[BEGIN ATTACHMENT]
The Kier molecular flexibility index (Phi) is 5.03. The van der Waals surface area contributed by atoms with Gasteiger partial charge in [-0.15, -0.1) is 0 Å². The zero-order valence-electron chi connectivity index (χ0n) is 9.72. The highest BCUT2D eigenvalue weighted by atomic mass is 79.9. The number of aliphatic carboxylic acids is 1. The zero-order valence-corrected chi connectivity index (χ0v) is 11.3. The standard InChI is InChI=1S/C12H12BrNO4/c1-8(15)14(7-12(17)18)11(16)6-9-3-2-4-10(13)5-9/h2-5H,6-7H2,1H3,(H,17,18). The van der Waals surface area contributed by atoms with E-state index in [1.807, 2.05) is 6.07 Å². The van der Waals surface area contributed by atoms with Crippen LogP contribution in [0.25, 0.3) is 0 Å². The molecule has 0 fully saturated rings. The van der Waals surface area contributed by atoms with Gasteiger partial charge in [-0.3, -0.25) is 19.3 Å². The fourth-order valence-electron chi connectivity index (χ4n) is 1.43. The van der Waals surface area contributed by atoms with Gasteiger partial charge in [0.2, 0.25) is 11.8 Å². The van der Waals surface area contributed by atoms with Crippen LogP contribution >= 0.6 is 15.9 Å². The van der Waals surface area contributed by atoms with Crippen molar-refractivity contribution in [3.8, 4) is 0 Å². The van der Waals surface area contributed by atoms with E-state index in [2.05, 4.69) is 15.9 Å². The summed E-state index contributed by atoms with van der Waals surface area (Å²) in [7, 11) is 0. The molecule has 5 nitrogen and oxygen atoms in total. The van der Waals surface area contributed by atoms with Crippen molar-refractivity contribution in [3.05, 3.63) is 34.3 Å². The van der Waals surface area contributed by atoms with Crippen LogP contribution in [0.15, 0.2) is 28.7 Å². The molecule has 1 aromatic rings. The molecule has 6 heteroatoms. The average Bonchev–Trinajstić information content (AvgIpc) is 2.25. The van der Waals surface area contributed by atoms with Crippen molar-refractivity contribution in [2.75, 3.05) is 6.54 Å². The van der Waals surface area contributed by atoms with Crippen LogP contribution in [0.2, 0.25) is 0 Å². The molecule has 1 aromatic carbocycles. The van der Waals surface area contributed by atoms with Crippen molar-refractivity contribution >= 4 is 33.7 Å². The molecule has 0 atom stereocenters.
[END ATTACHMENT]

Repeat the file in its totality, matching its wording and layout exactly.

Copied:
The Kier molecular flexibility index (Phi) is 5.03. The van der Waals surface area contributed by atoms with Gasteiger partial charge in [-0.15, -0.1) is 0 Å². The zero-order valence-electron chi connectivity index (χ0n) is 9.72. The highest BCUT2D eigenvalue weighted by atomic mass is 79.9. The number of aliphatic carboxylic acids is 1. The zero-order valence-corrected chi connectivity index (χ0v) is 11.3. The standard InChI is InChI=1S/C12H12BrNO4/c1-8(15)14(7-12(17)18)11(16)6-9-3-2-4-10(13)5-9/h2-5H,6-7H2,1H3,(H,17,18). The van der Waals surface area contributed by atoms with E-state index in [1.807, 2.05) is 6.07 Å². The van der Waals surface area contributed by atoms with Crippen LogP contribution in [0.25, 0.3) is 0 Å². The molecule has 0 fully saturated rings. The van der Waals surface area contributed by atoms with Gasteiger partial charge in [-0.3, -0.25) is 19.3 Å². The fourth-order valence-electron chi connectivity index (χ4n) is 1.43. The van der Waals surface area contributed by atoms with Gasteiger partial charge in [0.2, 0.25) is 11.8 Å². The van der Waals surface area contributed by atoms with Crippen LogP contribution >= 0.6 is 15.9 Å². The van der Waals surface area contributed by atoms with Crippen molar-refractivity contribution in [3.8, 4) is 0 Å². The van der Waals surface area contributed by atoms with E-state index in [2.05, 4.69) is 15.9 Å². The summed E-state index contributed by atoms with van der Waals surface area (Å²) in [7, 11) is 0. The molecule has 5 nitrogen and oxygen atoms in total. The van der Waals surface area contributed by atoms with Crippen molar-refractivity contribution in [3.05, 3.63) is 34.3 Å². The van der Waals surface area contributed by atoms with Crippen LogP contribution in [0.15, 0.2) is 28.7 Å². The molecule has 1 aromatic rings. The molecule has 6 heteroatoms. The average Bonchev–Trinajstić information content (AvgIpc) is 2.25. The van der Waals surface area contributed by atoms with Crippen molar-refractivity contribution in [2.75, 3.05) is 6.54 Å². The van der Waals surface area contributed by atoms with Crippen LogP contribution in [0.2, 0.25) is 0 Å². The molecule has 1 aromatic carbocycles. The van der Waals surface area contributed by atoms with Crippen molar-refractivity contribution >= 4 is 33.7 Å². The molecule has 0 atom stereocenters.